Temple Mount, Jerusalem
The last bit of uneven rock that protrudes from the top of Mount Moriah is the holiest spot in Judaism. Jews identify it as the foundation stone of the world laid by God. On it, at God's behest, Abraham almost sacrificed his son Isaac, and Jacob, son of Isaac, dreamt of the ladder to Heaven used by the angels. In the tenth century BCE, King Solomon erected the first Jewish Temple on top of the rise - hence the name Temple Mount - at the centre of which was the Rock. On this stone was installed the Ark of the Covenant, in which were kept the tablets inscribed with the Ten Commandments revealed to Moses by God. A chamber, called the Holy of Holies, was built over this. Only the High Priest was allowed to enter it.
The Temple was rebuilt following its destruction by the Babylonians in the sixth century BCE, and expanded by Herod the Great in the first century, around the time Christianity was born. Jesus is supposed to have prayed on the Rock, and in the fourth century, Helena, mother of the first Christian Roman Emperor, Constantine, raised a church on the hill. Comparatively, Christendom's attachment to the Mount is least amongst the three religions. And even though Islam was born six hundred years after Christianity, the Mount holds much more spiritual and physical significance for it. After Mecca and Medina, it is Islam's third-most revered site. During his early days in Medina, in acknowledgement of the prophetic primacy of Abraham, Muhammad positioned his qibla (direction of prayer) towards Jerusalem. Additionally, the Quran relates the story of the Prophet's fateful night journey to Heaven, summoned by God, with the archangel Gabriel as escort. The first part of the journey, the Isra, began from the 'the most sacred mosque', the Kaaba. Woken from his sleep, Muhammad was whisked away on the winged horse Buraq to 'the farthest mosque', believed by Muslims to be at the Rock on the Temple Mount. On the second phase of his divine excursion, called Mi'raj, he was transported to Heaven, where he met earlier prophets like Moses and Abraham, and was given an audience by God himself.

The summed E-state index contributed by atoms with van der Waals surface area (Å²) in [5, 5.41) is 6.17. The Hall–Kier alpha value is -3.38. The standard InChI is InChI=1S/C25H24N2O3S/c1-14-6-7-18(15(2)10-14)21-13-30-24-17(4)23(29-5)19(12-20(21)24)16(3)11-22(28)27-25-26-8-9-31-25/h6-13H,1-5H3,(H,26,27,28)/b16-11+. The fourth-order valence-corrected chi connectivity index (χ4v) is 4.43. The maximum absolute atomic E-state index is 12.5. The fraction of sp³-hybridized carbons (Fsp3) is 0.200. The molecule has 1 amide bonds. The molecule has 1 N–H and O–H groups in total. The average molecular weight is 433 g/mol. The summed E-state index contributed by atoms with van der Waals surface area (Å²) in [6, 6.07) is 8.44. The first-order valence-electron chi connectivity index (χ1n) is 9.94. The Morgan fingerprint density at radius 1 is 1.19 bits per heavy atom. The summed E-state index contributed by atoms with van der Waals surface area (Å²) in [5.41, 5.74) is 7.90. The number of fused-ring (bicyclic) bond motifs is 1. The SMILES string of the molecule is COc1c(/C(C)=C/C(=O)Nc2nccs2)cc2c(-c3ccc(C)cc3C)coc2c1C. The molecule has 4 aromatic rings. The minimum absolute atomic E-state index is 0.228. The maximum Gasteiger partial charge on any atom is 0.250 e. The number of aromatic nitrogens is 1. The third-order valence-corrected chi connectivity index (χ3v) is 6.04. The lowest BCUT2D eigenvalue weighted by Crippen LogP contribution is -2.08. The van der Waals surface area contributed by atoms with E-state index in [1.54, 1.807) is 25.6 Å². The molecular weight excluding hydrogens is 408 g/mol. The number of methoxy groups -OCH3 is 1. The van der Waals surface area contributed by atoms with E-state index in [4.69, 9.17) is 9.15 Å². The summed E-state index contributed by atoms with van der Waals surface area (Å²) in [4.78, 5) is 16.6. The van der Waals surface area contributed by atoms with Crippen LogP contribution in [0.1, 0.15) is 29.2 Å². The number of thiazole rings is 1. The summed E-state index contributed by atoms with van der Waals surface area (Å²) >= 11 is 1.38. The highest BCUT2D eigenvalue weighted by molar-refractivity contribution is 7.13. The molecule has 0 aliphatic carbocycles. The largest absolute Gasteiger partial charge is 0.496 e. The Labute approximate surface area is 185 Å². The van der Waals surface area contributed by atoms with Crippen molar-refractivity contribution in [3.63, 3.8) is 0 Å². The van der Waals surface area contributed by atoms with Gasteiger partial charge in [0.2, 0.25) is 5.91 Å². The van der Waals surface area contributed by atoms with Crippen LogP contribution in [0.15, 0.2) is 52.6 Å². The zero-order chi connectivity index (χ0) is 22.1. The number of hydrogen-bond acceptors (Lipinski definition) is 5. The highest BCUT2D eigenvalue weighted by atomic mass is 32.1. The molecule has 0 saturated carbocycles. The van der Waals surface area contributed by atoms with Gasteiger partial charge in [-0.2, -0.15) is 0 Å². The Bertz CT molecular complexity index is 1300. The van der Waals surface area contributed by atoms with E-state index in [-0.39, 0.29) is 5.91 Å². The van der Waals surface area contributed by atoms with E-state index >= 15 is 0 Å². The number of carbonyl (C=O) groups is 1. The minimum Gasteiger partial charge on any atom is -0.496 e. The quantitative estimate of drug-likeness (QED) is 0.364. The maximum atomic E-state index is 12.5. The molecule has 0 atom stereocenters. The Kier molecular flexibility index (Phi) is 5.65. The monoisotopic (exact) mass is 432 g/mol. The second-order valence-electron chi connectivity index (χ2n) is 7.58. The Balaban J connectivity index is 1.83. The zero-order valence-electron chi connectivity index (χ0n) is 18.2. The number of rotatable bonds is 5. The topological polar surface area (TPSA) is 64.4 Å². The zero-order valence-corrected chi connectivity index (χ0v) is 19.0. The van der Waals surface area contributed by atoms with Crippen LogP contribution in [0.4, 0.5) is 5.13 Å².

A few years after the Prophet's death, Umar, the second Caliph, captured Jerusalem. He cleared the rubbish dump that the Mount area had been reduced to by the Romans, paid his respects at the Rock, and ordered that a mosque be built at some distance from it, in the direction of Mecca. The intention was to clearly emphasise to Muslims the precedence of the Kaaba over the Rock, which is foremost to the Judaic religion. However, some years later, the Umayyad Caliph Abd al-Malik visited Jerusalem, and giving the Rock its own due, commissioned a dome over it. The motivation could also have been to exceed existing Christian churches in magnificence. While the original wooden Al-Aqsa ('farthest') Mosque was rebuilt over the centuries, the Dome of the Rock, apart from renovations, has survived in its original form. Today, not only is it the oldest surviving Muslim monument, but is also recognized as one of the finest examples of Muslim religious architecture.
The last major rebuilding of Al-Aqsa was in the eleventh century. It has seven bays, of which the three main ones are in Romanesque style. There are several pillars and halls inside, and much of the decoration, including the ceiling, dates from the twentieth century. In contrast to the Mosque's lead-sheeted dome, the Dome of the Rock gleams with gold leaf. Both the drum on which it stands and the closed arcade around it, are octagonal. The stunning tile-work on the façade was originally the handiwork of sixteenth-century craftsmen, sponsored by the Ottoman Sultan, Suleiman the Magnificent. Two rows of inscriptions running around the base of the dome and the octagonal exterior walls below relate the story of Muhammad's nocturnal sojourn to Allah's abode, and speak of His glory. The interior calligraphy records the contribution of various rulers to the building's embellishment, and also articulates through Quranic verses that Jesus was a Prophet, and not the son of God as claimed by Christians. Rich mosaics and carvings in floral and geometric patterns decorate the surfaces of the ceiling and the two concentric arched galleries. Ensconced behind a wooden screen is the Rock. Under it is a cavity, in which, it is said, that the dead meet to pray and await the Day of Judgement.
If there is one site where the three Abrahamic religions superimpose inextricably upon one another, it is the Temple Mount. Though all three faiths have the same roots, they have branched differently, and perhaps because of their common lineage, have found all the more need to assert themselves unequivocally and uncompromisingly against one another. Their relationship has always been uneasy and volatile, and Jerusalem, the legendary city of the Holy Bible and the Quran has borne much of the fallout.
Though Israeli forces captured Jerusalem from the Arabs in 1967, they considered it prudent for the sake of peace to let status quo remain on the Mount. Thus, while Muslims continue to control the hill, the Christian focus in Jerusalem is on another small hill called Golgotha, the place of Jesus's crucifixion. The Jews, denied their ruined Temple, lament its destruction at a section of the Mount's outer wall known as the Western Wall - the last major surviving feature of Herod's great building around the original location of the Ark.